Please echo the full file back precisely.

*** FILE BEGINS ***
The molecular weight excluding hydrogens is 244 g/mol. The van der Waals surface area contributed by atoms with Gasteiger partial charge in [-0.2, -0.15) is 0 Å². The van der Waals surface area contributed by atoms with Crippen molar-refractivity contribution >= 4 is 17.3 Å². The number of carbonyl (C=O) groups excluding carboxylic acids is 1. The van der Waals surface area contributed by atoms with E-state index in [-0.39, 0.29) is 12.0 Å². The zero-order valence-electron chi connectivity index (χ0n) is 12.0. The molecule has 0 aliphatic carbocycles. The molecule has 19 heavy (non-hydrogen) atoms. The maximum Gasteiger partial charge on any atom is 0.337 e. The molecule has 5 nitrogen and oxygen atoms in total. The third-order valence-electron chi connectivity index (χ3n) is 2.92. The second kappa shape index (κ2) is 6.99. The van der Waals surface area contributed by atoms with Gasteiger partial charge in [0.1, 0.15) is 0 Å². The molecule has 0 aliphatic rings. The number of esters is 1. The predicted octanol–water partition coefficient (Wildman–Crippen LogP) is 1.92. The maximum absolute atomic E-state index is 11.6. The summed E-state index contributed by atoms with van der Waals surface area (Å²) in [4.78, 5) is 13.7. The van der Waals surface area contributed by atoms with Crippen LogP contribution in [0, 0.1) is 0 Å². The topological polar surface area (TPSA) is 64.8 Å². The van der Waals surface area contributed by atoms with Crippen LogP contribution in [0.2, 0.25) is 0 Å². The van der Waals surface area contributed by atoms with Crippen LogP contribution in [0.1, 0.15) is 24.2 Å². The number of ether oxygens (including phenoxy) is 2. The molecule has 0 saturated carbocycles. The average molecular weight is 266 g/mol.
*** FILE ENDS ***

The molecular weight excluding hydrogens is 244 g/mol. The van der Waals surface area contributed by atoms with Gasteiger partial charge in [-0.2, -0.15) is 0 Å². The van der Waals surface area contributed by atoms with Crippen molar-refractivity contribution >= 4 is 17.3 Å². The number of carbonyl (C=O) groups excluding carboxylic acids is 1. The van der Waals surface area contributed by atoms with E-state index in [-0.39, 0.29) is 12.0 Å². The zero-order valence-electron chi connectivity index (χ0n) is 12.0. The molecule has 0 aliphatic carbocycles. The molecule has 19 heavy (non-hydrogen) atoms. The maximum Gasteiger partial charge on any atom is 0.337 e. The molecule has 5 nitrogen and oxygen atoms in total. The third-order valence-electron chi connectivity index (χ3n) is 2.92. The second kappa shape index (κ2) is 6.99. The van der Waals surface area contributed by atoms with Gasteiger partial charge in [0.1, 0.15) is 0 Å². The molecule has 0 aliphatic rings. The number of esters is 1. The predicted octanol–water partition coefficient (Wildman–Crippen LogP) is 1.92. The maximum absolute atomic E-state index is 11.6. The summed E-state index contributed by atoms with van der Waals surface area (Å²) in [4.78, 5) is 13.7. The van der Waals surface area contributed by atoms with Crippen LogP contribution in [0, 0.1) is 0 Å². The topological polar surface area (TPSA) is 64.8 Å². The van der Waals surface area contributed by atoms with Crippen LogP contribution in [0.2, 0.25) is 0 Å². The van der Waals surface area contributed by atoms with Crippen LogP contribution in [0.1, 0.15) is 24.2 Å². The number of ether oxygens (including phenoxy) is 2. The molecule has 0 saturated carbocycles. The average molecular weight is 266 g/mol.